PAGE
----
It is worth mentioning that the spectral broadening obtained here can be significantly reduced if the number of lines in the frequency comb is increased9,32. This results in an extension of the modulating window (that is, a narrower modulating spectrum) and/or in a broadening of the Nyquist bandwidth. Thus, for instance, if the pulses in Fig. 6f are modulated, the excess bandwidth would be reduced down to 6.7%. This way, and because of the zero roll-off of the unmodulated pulses, the spectrum of the modulated periodic sinc pulses can expectedly get closer to an ideal rectangular shape9,32.

Finally, in a more general context, it is expected that the use of nearly ideal optical sinc-shaped pulses would not only increase the transmission data rates in existing optical networks but can also provide great benefits for optical spectroscopy, all-optical sampling devices and photonic analogue-to-digital converters, among other potential applications.


Rectangular-shaped frequency comb generation

Consider M intensity modulators, so that each of them can generate two or three equal-intensity, phase-locked main spectral lines by controlling its DC bias voltage and RF signal amplitude. The impact of the higher-order sidebands will be addressed in a second stage. If a subset of m modulators each creates three spectral lines (carrier and two first-order sidebands) and the remaining Mm modulators each produces two lines (two first-order sidebands with suppressed carrier), a comb with N=2Mm3m equally spaced spectral lines, with the same amplitude and phase, can be generated by cascading the modulators and by properly adjusting the applied bias voltage and modulating amplitude, and by appropriately selecting their modulation frequency.

To properly adjust the DC bias and modulating RF voltage in each MZM, the expression for the output field from each modulator has to be analyzed. If the DC bias and the RF signal voltages applied to a single modulator are VB and νs cos(ωst), respectively, its normalized output optical field is given by the expression48,56:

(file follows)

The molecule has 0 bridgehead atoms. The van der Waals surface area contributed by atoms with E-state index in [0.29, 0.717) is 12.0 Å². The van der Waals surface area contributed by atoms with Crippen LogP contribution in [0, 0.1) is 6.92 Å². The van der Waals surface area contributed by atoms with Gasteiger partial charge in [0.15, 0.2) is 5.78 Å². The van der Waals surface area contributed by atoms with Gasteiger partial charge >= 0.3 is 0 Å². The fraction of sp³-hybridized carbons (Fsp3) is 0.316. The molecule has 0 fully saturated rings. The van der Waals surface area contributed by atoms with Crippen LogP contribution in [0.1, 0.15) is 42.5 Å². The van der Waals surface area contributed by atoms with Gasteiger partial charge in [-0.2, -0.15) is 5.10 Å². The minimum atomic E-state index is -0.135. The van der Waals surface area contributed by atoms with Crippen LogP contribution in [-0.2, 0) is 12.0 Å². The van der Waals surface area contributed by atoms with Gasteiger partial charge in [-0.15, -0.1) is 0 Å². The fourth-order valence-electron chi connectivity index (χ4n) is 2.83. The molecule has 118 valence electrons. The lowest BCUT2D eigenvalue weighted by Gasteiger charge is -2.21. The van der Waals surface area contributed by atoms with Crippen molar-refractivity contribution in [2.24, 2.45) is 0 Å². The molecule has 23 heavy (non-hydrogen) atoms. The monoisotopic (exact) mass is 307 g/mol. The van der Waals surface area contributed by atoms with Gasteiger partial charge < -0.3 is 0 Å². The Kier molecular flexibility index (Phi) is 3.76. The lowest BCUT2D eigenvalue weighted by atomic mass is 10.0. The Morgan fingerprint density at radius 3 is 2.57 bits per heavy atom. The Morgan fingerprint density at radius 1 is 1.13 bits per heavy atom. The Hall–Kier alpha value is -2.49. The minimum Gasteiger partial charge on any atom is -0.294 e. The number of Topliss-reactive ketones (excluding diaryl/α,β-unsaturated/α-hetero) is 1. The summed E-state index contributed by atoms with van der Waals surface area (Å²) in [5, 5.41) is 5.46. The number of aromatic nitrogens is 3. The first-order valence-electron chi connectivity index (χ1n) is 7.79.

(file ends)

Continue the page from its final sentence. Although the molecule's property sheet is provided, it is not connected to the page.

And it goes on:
where Jk is the Bessel function of the first kind and order k, =VB/Vπ, and α=vs/Vπ, in which Vπ is the half-wave voltage of the modulator. Note that according to equation (12), the amplitude of the carrier, first-order sidebands and higher-order sidebands can be adjusted by a proper tuning of the RF-driving voltage α and the DC bias . The primary objective is to equalize the amplitudes of the carrier and first-order sidebands, and the condition to realize it can be found out from the expression of the output field reduced to these three spectral components:

It is important to notice that by using intensity modulators, two degrees of freedom, that is, bias voltage VB and modulating amplitude vs, can be used to equalize the amplitude of the spectral lines having a linear locked-phase difference and to achieve a simultaneous suppression of the higher-order sidebands. This issue makes a significant difference with respect to the use of phase modulators46,47,48,49,50,51 where only the modulating voltage can be adjusted, making it impossible to obtain spectral components with the same amplitude and uniform-locked phase.

Figure 9a shows a contour plot representing the amplitude difference between the first-order sidebands and the carrier (that is, −J1(πα/2)sin(π/2)−J0(πα/2)cos(π/2)) as a function of the normalized voltages α and . The figure indicates that there are many combinations of α and (represented by the thick solid lines at zero level in the contour plot) that equalize the amplitudes of the carrier and the first-order sidebands. Actually, as depicted in Fig. 9a, the relation between the optimum bias voltage VB and the driving RF signal amplitude vs that fulfils this condition is a periodic function, which can be simply obtained from equation (13):

Figure 9: Rectangular frequency comb generation with MZMs.
figure 9

(a) Amplitude difference between first-order sidebands and carrier component [−J1(πα/2)sin (π /2)−J0(πα/2)cos (π /2)]. Equalization of the amplitude between the two first-order sidebands and carrier is only possible if pairs of bias voltage and driving voltage α lying over the thick black line at zero level are used. This amplitude equalization not only leads to frequency components with the same power level but also ensures the same phase between them. (b) Field amplitude and (c) power of the three lower-order sidebands as a function of the normalized RF voltage, when the DC bias is set to equalize carrier and first-order sideband amplitudes. Power levels have been normalized to the maximum power reached by the first-order sidebands.